New Telegraph

Tier 1 banks’ assets hit N37.5trn

Amid the harsh business environment occasioned by the COVID-19 crisis, the nation’s five Tier 1 deposit money banks grew their total assets by 29.2 per cent to N37.5 trillion in 2020, from N29.05 trillion in the previous  year, findings by New Telegraph show. Nigeria’s first tier lenders are Access Bank, Zenith Bank, Guaranty Trust Bank (GTBank),


FBN Holdings and United Bank for Africa (UBA). New Telegraph’s analysis of the banks’ audited FY’20 financial statements indicates that Access Bank was the largest of the lenders in the country in terms of assets, last year, with total assets of N8.7 trillion, which is 21.51 per cent more than total assets of N7.14 trillion that the lender reported for the 2019 financial year.


It was followed by Zenith Bank, which, in its FY’20 audited financial state-    ments, reported a 34 per cent growth in total assets to N8.5 trillion compared with the N6.34 trillion the lender posted for the corresponding period of the previous year.


FBN Holdings, the  parent company of First Bank of Nigeria Limited, also reported an impressive growth in total assets during the review period as its assets increased by 23.9 per cent to N7.7 trillion in 2020 from N6.2 trillion in the corresponding period of 2019.


Similarly, UBA grew its total assets by 37.0 per cent to N7.7 trillion in 2020 from N5.60 trillion in the previous year. According to its audited FY’20 financial statement, GTBank grew its total assets by 31.54 per cent to N4.9 trillion from N3.8 trillion in the same period of 2019.


This means that the five lenders had total assets of N37.5 trillion as at the end of last year, an increase of 29.2 per cent (N8.5 trillion) from their total assets of N29.05 trillion in 2019.


In fact, figures obtained from the Central Bank of Nigeria (CBN) indicate that total assets and liabilities of DMBs have been on an upward trajectory in recent years amid the country’s sluggish economic growth.


According to the apex bank, DMBs’ total assets and liabilities, which stood at N34.59 trillion at the end of December 2017, rose to N37.21 trillion at the end of December 2018. CBN’s figures also show total assets of the industry grew from N38.57 trillion in November 2019 to N42.89 trillion in February 2020.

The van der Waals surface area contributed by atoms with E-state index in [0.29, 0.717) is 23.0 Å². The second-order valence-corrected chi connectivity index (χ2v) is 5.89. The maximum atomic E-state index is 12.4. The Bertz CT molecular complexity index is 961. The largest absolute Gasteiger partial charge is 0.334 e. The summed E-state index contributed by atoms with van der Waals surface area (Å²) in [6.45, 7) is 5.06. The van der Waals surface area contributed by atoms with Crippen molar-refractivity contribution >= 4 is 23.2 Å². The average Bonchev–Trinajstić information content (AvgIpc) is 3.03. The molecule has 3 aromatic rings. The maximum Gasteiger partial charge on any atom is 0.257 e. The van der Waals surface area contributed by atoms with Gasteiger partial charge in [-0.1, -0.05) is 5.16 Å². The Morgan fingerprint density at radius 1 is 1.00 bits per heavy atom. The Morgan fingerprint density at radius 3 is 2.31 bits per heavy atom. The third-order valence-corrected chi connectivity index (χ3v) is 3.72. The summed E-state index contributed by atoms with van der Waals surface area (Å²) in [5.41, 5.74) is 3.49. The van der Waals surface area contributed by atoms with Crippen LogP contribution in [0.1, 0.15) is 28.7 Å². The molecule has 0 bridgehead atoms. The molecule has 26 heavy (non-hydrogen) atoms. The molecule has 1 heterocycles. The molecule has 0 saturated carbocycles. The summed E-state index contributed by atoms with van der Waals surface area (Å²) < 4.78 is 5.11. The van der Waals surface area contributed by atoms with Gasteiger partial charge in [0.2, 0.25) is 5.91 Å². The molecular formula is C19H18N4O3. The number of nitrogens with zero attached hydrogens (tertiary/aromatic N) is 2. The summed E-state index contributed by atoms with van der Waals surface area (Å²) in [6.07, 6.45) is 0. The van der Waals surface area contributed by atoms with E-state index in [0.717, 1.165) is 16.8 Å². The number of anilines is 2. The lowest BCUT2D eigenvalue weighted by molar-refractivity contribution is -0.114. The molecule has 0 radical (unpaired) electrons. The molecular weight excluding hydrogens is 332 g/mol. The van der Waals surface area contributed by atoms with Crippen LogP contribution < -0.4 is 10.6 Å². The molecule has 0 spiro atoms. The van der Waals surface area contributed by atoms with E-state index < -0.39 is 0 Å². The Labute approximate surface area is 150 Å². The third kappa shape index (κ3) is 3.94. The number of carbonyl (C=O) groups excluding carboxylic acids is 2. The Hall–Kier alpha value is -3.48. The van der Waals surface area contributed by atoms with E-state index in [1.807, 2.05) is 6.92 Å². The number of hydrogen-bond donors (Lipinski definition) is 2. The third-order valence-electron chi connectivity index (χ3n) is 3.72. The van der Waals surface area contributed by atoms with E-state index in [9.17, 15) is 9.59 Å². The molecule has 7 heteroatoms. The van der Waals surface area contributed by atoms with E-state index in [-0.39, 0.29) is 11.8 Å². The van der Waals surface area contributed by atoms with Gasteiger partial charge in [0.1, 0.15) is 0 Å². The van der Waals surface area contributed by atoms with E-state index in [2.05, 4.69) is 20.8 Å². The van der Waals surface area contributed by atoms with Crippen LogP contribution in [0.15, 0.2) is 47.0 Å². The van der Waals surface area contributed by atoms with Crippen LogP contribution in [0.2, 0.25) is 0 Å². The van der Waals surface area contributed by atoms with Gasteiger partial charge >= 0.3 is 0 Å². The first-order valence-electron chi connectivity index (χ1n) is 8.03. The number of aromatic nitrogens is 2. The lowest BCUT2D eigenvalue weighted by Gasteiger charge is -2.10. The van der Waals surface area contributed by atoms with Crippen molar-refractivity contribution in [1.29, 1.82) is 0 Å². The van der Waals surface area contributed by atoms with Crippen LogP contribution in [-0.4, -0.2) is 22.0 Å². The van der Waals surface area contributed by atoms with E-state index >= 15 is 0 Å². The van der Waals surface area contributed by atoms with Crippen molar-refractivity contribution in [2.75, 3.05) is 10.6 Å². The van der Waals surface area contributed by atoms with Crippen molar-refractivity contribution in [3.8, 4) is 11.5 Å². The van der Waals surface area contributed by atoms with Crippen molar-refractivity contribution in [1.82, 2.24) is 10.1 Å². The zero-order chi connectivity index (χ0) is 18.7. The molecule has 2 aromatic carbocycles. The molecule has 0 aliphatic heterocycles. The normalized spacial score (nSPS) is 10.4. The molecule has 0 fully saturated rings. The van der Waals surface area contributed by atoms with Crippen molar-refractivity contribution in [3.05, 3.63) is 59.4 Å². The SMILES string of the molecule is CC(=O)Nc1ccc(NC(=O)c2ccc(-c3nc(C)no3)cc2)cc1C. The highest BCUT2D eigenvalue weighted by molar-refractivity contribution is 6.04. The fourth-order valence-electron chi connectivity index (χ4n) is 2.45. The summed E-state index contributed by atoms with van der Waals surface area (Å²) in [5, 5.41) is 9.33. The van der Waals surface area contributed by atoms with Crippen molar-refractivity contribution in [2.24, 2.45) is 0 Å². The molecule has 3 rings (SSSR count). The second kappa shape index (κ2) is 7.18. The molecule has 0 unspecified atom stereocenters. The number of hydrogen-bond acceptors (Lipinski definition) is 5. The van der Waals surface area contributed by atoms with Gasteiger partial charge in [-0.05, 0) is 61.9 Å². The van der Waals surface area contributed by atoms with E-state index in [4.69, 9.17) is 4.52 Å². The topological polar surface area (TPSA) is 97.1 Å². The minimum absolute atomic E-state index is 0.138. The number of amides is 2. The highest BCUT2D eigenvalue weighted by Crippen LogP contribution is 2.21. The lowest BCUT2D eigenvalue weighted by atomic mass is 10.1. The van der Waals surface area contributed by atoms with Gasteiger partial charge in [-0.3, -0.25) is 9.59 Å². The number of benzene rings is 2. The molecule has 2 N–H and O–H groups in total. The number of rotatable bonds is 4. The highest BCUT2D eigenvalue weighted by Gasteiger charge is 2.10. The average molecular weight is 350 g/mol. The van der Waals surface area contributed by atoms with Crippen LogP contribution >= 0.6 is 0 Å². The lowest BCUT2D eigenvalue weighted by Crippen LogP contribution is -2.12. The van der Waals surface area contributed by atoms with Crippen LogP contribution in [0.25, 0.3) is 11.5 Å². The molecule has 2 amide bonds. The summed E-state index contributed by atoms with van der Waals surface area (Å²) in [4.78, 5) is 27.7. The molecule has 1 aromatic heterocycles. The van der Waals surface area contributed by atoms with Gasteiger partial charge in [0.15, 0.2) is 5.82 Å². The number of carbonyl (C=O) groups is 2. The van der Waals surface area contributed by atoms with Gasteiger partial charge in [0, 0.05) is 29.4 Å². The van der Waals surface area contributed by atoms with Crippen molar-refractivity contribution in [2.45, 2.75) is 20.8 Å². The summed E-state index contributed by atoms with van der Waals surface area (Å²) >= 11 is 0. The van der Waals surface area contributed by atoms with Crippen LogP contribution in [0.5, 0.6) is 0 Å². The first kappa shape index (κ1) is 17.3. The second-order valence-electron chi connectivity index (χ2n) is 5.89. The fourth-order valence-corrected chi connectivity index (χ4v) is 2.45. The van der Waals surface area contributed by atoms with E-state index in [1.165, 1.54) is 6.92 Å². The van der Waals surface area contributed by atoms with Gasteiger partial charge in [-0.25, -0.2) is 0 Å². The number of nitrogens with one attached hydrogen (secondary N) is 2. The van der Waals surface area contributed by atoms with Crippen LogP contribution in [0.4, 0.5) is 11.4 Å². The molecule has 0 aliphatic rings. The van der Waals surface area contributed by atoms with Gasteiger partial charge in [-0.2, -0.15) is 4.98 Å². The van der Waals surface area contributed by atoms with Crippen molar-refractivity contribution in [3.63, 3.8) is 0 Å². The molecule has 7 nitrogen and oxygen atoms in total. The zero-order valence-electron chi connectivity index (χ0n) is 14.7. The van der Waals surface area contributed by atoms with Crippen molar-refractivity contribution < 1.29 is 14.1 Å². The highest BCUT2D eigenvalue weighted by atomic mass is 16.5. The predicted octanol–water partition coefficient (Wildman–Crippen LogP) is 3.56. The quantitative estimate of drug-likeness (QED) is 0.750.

Before the onset of the COVID-19 crisis, analysts had predicted that first tier lenders, which account for over 60 per cent of industry assets, would likely increase their dominance over their Tier 2 counterparts due to regulatory headwinds.


However, in its half year 2020 Economic Report, the CBN stated: “The structure of the Nigerian banking industry remained oligopolistic in the first half of 2020, with the concentration ratios of the largest six banks (CR6) at 68.1 in deposits and 65.2 in assets.


“As in the corresponding half of 2019, there was no dominance of a single bank, as the share of the largest bank in deposits and assets stood at 14.6 per cent and 14.3 per cent, respectively compared with 14.9 and 13.2 per cent in the first half of 2019.


“Fourteen banks had percentage shares ranging from 0.1 to 5.1 per cent in deposits and 0.1 to 5.2 per cent in assets, compared with 0.1 to 4.3 per cent and 0.1 to 4.2 per cent, respectively in the corresponding period of 2019.”


Indeed, going by the surge in first tier banks’ total assets last year, it seems that the country’s banking industry has defied fore- Bacasts in some quarters that the COVID -19 crisis would lead to a drop in total asset growth. Specifically, in a report released in June last year,


Fitch Solutions Group (FSG)-an affiliate of Fitch Ratings Incorporatedciting COVID-19 -induced economic headwinds, revised its forecast for Nigeria’s total banking asset growth to 5.3per cent to N44.2trillion in 2020.


Noting that since 2015, the oil and gas sector has accounted for an average of 28.8per cent of total commercial bank private sector loans, a development which has left the banking industry highly exposed to oil price shocks, the company said that even though the CBN’s introduction of a minimum Loan-to-Deposit Ratio (LDR) policy, has led to a significant growth in commercial bank loans to the private sector, it expects “this growth to slow over 2020 as the economy returns to recession.”

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